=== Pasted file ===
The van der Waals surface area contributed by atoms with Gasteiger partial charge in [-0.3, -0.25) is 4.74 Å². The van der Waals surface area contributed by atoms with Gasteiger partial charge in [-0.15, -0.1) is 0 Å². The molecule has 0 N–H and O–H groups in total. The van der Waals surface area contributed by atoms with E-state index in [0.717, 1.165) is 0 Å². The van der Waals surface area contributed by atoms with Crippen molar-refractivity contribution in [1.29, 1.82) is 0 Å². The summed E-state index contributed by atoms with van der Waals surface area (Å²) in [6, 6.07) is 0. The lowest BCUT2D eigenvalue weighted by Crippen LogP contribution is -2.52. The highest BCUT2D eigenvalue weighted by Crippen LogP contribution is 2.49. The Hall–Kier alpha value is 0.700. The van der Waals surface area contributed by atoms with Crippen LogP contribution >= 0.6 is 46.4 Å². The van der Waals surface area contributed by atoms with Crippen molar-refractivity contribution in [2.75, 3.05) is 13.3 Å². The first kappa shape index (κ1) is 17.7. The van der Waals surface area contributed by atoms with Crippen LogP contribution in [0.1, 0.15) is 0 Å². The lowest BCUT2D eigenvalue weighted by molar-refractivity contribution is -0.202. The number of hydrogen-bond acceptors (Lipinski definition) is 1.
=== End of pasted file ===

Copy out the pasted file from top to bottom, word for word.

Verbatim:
The van der Waals surface area contributed by atoms with Gasteiger partial charge in [-0.3, -0.25) is 4.74 Å². The van der Waals surface area contributed by atoms with Gasteiger partial charge in [-0.15, -0.1) is 0 Å². The molecule has 0 N–H and O–H groups in total. The van der Waals surface area contributed by atoms with E-state index in [0.717, 1.165) is 0 Å². The van der Waals surface area contributed by atoms with Crippen molar-refractivity contribution in [1.29, 1.82) is 0 Å². The summed E-state index contributed by atoms with van der Waals surface area (Å²) in [6, 6.07) is 0. The lowest BCUT2D eigenvalue weighted by Crippen LogP contribution is -2.52. The highest BCUT2D eigenvalue weighted by Crippen LogP contribution is 2.49. The Hall–Kier alpha value is 0.700. The van der Waals surface area contributed by atoms with Crippen LogP contribution >= 0.6 is 46.4 Å². The van der Waals surface area contributed by atoms with Crippen molar-refractivity contribution in [2.75, 3.05) is 13.3 Å². The first kappa shape index (κ1) is 17.7. The van der Waals surface area contributed by atoms with Crippen LogP contribution in [0.1, 0.15) is 0 Å². The lowest BCUT2D eigenvalue weighted by molar-refractivity contribution is -0.202. The number of hydrogen-bond acceptors (Lipinski definition) is 1.